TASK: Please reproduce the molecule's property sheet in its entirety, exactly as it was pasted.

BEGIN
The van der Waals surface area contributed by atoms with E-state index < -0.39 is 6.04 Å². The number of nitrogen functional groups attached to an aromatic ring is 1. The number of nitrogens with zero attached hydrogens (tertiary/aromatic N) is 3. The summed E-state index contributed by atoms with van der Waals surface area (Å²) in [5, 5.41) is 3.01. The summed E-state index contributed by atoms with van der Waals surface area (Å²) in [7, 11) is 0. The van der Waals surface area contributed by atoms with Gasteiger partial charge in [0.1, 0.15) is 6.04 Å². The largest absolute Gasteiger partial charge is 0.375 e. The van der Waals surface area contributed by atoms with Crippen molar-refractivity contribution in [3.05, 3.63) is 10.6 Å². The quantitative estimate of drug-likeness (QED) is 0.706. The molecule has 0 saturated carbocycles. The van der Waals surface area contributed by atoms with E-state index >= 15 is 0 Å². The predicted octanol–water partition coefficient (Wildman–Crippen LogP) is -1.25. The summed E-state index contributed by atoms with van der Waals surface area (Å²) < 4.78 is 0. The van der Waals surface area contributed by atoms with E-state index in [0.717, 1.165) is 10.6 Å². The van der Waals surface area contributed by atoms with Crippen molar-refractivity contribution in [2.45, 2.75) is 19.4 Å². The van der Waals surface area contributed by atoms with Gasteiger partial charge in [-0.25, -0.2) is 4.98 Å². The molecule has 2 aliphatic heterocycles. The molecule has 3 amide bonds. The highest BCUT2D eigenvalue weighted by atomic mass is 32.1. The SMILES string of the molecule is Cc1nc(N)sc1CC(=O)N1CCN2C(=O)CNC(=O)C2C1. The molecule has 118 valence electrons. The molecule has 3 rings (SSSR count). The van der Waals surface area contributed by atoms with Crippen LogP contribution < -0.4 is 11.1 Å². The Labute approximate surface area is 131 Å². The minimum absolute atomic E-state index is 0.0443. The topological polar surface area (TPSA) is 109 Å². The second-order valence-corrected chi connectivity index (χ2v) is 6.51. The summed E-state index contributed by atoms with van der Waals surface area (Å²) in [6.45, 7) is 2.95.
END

The van der Waals surface area contributed by atoms with E-state index < -0.39 is 6.04 Å². The number of nitrogen functional groups attached to an aromatic ring is 1. The number of nitrogens with zero attached hydrogens (tertiary/aromatic N) is 3. The summed E-state index contributed by atoms with van der Waals surface area (Å²) in [5, 5.41) is 3.01. The summed E-state index contributed by atoms with van der Waals surface area (Å²) in [7, 11) is 0. The van der Waals surface area contributed by atoms with Gasteiger partial charge in [0.1, 0.15) is 6.04 Å². The largest absolute Gasteiger partial charge is 0.375 e. The van der Waals surface area contributed by atoms with Crippen molar-refractivity contribution in [3.05, 3.63) is 10.6 Å². The quantitative estimate of drug-likeness (QED) is 0.706. The molecule has 0 saturated carbocycles. The van der Waals surface area contributed by atoms with E-state index >= 15 is 0 Å². The predicted octanol–water partition coefficient (Wildman–Crippen LogP) is -1.25. The summed E-state index contributed by atoms with van der Waals surface area (Å²) < 4.78 is 0. The van der Waals surface area contributed by atoms with E-state index in [0.717, 1.165) is 10.6 Å². The van der Waals surface area contributed by atoms with Crippen molar-refractivity contribution in [2.45, 2.75) is 19.4 Å². The van der Waals surface area contributed by atoms with Gasteiger partial charge in [-0.25, -0.2) is 4.98 Å². The molecule has 2 aliphatic heterocycles. The molecule has 3 amide bonds. The highest BCUT2D eigenvalue weighted by atomic mass is 32.1. The SMILES string of the molecule is Cc1nc(N)sc1CC(=O)N1CCN2C(=O)CNC(=O)C2C1. The molecule has 118 valence electrons. The molecule has 3 rings (SSSR count). The van der Waals surface area contributed by atoms with Crippen LogP contribution < -0.4 is 11.1 Å². The Labute approximate surface area is 131 Å². The minimum absolute atomic E-state index is 0.0443. The topological polar surface area (TPSA) is 109 Å². The second-order valence-corrected chi connectivity index (χ2v) is 6.51. The summed E-state index contributed by atoms with van der Waals surface area (Å²) in [6.45, 7) is 2.95.